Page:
The cost of renting is on the rise in the Twin Cities, and those gains are expected to accelerate in coming months.
During July, rents in the metro were up 4.2% compared with a year ago, according to Yardi, a national research firm. In an end-of-year forecast, the group said that although rent increases in the Twin Cities have been the lowest of more than 30 large metros in the nation, annual rent increases are expected to accelerate by the end of the year to nearly 5%.
"It is a serious concern," said Mary Bujold, president of Twin Cities-based Maxfield Research. "We already have an [affordable] housing crisis.'
Rents are on the rise at a time when higher mortgage rates are already putting a squeeze on the number of people who can afford to buy a home. Rising construction costs are also making it difficult for developers to build apartments that are affordable.
Bujold, who does market research and feasibility studies for developers, municipalities and others, said Yardi's 4.2% doesn't reflect the reality of what's happening in many suburbs. In those places, renters are facing double-digit rent increases.
In Woodbury, for example, Bujold is seeing 10% rent increases in newer buildings. And concessions, or inducements to rent, have completely dried up, she said.
"Stuff is just leasing up dramatically — really fast," she said. "People just aren't able to move into the for-sale market."
The total number of occupied rentals in the Twin Cities metro increased by a record 3,900 units during the first half of the year, including those in new and existing buildings, according to Marquette Advisors. That total, referred to as absorption, takes into account people who moved in and out of rental, and it beat a previous record of 3,700 units, recorded just last year.
Curt Gunsbury, a Twin Cities developer and rental property owner, said that while mortgage rates were near all-time lows, many renters were breaking their lease or not renewing because they were planning to buy a home. Even in Minneapolis, where rental demand sagged the most during the pandemic, he's seeing stronger demand and fewer concessions.
"We are definitely seeing far fewer transitions from rental to ownership among our residents," he said.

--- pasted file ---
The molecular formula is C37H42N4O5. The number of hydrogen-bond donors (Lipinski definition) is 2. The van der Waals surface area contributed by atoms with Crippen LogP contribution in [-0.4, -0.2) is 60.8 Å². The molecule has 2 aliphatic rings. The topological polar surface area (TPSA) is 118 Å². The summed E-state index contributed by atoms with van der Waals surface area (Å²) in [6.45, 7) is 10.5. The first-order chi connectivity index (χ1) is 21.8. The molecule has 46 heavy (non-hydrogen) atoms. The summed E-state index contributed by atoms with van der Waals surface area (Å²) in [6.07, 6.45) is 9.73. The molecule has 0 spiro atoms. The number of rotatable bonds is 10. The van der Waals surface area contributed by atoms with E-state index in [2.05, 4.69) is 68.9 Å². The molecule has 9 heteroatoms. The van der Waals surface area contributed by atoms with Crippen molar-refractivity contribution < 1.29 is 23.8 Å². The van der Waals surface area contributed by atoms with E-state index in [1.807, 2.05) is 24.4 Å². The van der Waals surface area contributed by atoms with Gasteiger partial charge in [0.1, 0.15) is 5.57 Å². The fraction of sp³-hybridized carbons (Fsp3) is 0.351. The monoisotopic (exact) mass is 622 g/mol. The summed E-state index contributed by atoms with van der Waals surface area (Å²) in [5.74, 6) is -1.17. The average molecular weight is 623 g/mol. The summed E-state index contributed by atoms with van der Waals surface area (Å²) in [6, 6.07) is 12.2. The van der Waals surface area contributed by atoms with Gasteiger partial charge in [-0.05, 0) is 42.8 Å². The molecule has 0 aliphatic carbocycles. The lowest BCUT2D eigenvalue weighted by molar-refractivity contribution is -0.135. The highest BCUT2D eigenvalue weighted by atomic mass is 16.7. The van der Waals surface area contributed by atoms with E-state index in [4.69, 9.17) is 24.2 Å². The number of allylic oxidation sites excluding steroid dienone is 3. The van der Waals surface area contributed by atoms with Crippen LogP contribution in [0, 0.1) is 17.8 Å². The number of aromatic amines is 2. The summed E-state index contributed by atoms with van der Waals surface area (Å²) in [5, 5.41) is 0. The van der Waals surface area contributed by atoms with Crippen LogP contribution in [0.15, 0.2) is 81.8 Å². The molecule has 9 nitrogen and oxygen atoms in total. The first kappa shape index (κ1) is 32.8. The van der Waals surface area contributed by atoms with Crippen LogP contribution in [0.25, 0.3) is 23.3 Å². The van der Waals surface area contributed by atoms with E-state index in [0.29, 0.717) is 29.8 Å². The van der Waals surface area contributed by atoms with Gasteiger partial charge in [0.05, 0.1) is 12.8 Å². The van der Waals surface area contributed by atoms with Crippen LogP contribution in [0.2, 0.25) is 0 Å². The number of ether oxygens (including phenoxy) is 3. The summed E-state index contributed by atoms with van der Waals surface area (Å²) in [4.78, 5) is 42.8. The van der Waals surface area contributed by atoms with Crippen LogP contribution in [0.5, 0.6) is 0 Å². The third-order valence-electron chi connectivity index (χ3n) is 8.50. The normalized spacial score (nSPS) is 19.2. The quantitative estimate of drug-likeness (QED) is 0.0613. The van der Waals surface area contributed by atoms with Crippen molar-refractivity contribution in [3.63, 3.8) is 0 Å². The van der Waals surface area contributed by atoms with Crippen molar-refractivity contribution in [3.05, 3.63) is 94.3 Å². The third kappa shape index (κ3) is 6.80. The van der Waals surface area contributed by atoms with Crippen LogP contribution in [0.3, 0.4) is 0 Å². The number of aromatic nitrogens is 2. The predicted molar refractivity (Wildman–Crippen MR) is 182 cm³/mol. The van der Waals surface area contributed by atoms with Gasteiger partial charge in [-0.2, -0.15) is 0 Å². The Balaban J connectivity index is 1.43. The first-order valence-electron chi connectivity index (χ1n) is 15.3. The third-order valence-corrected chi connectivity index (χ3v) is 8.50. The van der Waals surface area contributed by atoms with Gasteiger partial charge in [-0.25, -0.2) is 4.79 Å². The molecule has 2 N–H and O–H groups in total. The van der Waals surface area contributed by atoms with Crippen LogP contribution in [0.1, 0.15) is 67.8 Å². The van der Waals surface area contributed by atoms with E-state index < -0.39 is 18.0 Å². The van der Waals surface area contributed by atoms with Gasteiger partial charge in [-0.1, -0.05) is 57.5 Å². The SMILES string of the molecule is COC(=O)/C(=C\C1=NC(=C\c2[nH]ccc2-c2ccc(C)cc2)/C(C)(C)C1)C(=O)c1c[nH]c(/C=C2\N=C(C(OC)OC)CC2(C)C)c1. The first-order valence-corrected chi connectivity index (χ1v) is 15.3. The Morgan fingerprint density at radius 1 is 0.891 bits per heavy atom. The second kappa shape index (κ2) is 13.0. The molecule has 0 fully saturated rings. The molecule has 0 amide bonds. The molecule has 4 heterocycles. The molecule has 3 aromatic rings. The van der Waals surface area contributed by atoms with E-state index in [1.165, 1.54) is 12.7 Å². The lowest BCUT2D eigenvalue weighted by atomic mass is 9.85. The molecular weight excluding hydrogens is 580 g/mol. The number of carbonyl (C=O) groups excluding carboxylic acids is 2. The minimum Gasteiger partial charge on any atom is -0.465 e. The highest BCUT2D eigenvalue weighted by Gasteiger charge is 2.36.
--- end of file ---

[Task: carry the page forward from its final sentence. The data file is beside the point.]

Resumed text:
His company, Solhem, is co-developing the Fred, an $85 million apartment project on the site of what was Pentagon Park in Edina, which posted more than 12% annual rent gains — among the highest in the metro during the second quarter.
The two-phase, mixed-use project will include several hundred rentals that at what's now the gateway to Fred Richards Park. Gunsbury said construction costs have long been a serious barrier to creating more affordable rental housing and the situation is getting worse.
"Pricing is quite unpredictable, other than going up up up," he said.
The Mortenson Construction Cost Index, which tracks construction costs in the Twin Cities and other major U.S. markets, rose 11.8% to a new high during the second quarter.
"The construction market, as with many, continued to experience inflationary headwinds through the first half of the year," said Clark Taylor, vice president of estimating at Golden Valley-based Mortenson.
Those increases come at a time when homebuilding is on the decline and higher mortgage rates are stifling home sales.
At the end of July, there were just 704 houses priced from $190,000 to $250,000 on the market in the Twin Cities metro, 34% fewer than last year at this time, according to the Minneapolis Area Realtors. For all homes priced at less than $350,000, there was a double-digit decline in listings.
When mortgage rates were at record lows, it was cheaper for many families to buy a home than to rent. For many, that's no longer the case. Rates have nearly doubled since the beginning of the year and home prices are at record highs, eroding affordability — especially for entry-level buyers.
Though pending sales are down because fewer people are able to qualify for a mortgage, there are also far fewer listings. That's because so many homeowners with rock-bottom rates aren't willing to sell their house only to have to buy another house at a higher rate.
And that shortage of listings is forcing a growing number of would-be buyers to consider rentals, putting pressure on what has otherwise been a relatively stable rental market.
At the end of the second quarter, the average rent in the metro was $1,397, a 1.1% increase over the previous quarter, but 5.8% higher than a year ago, according to Marquette Advisors. Those figures don't include income-restricted housing, which is already in short supply, and senior housing.
During the second quarter, the rents increased on average 7.8% in Minneapolis and 2.9% in St. Paul. Even within the city, rent increases varied. In the southwest Minneapolis neighborhoods rents increased 8.7% while renters in downtown Minneapolis saw rents increase 5.8%. Most suburbs saw rents increase 5 to 5.8% over the past year, but there were several suburbs that saw double-digit increases.
Doug Ressler, manager of business intelligence for Yardi, said that for much of the past year rent increases in the Twin Cities have been the lowest in the nation in part because job gains, household formation and in-migration to the metro have lagged other cities.
He said that as the supply of rentals tighten, rent increases will continue to be sizable. And a hard-to-break spiral may be starting: Renters will be more likely to renew at a current apartment than risk moving to a building where the rents are higher.
"They're saying, 'If I stay here and renew I probably have better control of my costs,'" he said. "Renters are staying in place and not moving."